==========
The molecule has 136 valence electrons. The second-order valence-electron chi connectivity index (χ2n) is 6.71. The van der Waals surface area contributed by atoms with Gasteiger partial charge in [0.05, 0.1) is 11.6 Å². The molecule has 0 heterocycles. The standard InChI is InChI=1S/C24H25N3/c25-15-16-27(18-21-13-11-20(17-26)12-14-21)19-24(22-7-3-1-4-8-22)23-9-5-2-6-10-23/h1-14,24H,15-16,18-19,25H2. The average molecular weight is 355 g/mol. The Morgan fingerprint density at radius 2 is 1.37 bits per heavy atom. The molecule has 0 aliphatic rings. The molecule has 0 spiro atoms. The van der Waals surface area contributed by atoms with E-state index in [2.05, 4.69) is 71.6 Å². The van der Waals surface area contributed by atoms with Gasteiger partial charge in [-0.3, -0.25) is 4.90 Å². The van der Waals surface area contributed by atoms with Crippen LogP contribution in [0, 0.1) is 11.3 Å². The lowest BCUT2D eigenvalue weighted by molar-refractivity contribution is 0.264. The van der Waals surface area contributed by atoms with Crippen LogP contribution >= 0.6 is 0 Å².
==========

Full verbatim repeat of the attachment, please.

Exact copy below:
The molecule has 136 valence electrons. The second-order valence-electron chi connectivity index (χ2n) is 6.71. The van der Waals surface area contributed by atoms with Gasteiger partial charge in [0.05, 0.1) is 11.6 Å². The molecule has 0 heterocycles. The standard InChI is InChI=1S/C24H25N3/c25-15-16-27(18-21-13-11-20(17-26)12-14-21)19-24(22-7-3-1-4-8-22)23-9-5-2-6-10-23/h1-14,24H,15-16,18-19,25H2. The average molecular weight is 355 g/mol. The Morgan fingerprint density at radius 2 is 1.37 bits per heavy atom. The molecule has 0 aliphatic rings. The molecule has 0 spiro atoms. The van der Waals surface area contributed by atoms with E-state index in [2.05, 4.69) is 71.6 Å². The van der Waals surface area contributed by atoms with Gasteiger partial charge in [-0.3, -0.25) is 4.90 Å². The van der Waals surface area contributed by atoms with Crippen LogP contribution in [0, 0.1) is 11.3 Å². The lowest BCUT2D eigenvalue weighted by molar-refractivity contribution is 0.264. The van der Waals surface area contributed by atoms with Crippen LogP contribution >= 0.6 is 0 Å².